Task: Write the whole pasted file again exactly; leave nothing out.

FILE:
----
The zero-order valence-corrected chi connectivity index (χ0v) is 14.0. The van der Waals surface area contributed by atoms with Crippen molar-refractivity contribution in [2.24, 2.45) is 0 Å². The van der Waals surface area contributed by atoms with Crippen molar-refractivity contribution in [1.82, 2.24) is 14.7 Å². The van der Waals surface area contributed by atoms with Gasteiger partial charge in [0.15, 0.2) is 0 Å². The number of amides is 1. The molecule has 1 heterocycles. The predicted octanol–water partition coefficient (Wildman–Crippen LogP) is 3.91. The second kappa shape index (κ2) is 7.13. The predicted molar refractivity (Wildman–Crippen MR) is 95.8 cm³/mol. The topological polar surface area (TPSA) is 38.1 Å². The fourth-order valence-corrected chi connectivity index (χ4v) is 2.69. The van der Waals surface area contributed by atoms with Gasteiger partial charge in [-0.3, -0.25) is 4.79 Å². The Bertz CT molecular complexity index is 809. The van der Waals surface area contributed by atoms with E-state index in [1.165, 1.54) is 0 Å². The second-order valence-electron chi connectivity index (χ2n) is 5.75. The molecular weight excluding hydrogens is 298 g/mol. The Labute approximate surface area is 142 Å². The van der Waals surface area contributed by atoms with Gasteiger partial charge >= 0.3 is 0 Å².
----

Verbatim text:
The zero-order valence-corrected chi connectivity index (χ0v) is 14.0. The van der Waals surface area contributed by atoms with Crippen molar-refractivity contribution in [2.24, 2.45) is 0 Å². The van der Waals surface area contributed by atoms with Crippen molar-refractivity contribution in [1.82, 2.24) is 14.7 Å². The van der Waals surface area contributed by atoms with Gasteiger partial charge in [0.15, 0.2) is 0 Å². The number of amides is 1. The molecule has 1 heterocycles. The predicted octanol–water partition coefficient (Wildman–Crippen LogP) is 3.91. The second kappa shape index (κ2) is 7.13. The predicted molar refractivity (Wildman–Crippen MR) is 95.8 cm³/mol. The topological polar surface area (TPSA) is 38.1 Å². The fourth-order valence-corrected chi connectivity index (χ4v) is 2.69. The van der Waals surface area contributed by atoms with Gasteiger partial charge in [-0.3, -0.25) is 4.79 Å². The Bertz CT molecular complexity index is 809. The van der Waals surface area contributed by atoms with E-state index in [1.165, 1.54) is 0 Å². The second-order valence-electron chi connectivity index (χ2n) is 5.75. The molecular weight excluding hydrogens is 298 g/mol. The Labute approximate surface area is 142 Å². The van der Waals surface area contributed by atoms with Gasteiger partial charge >= 0.3 is 0 Å².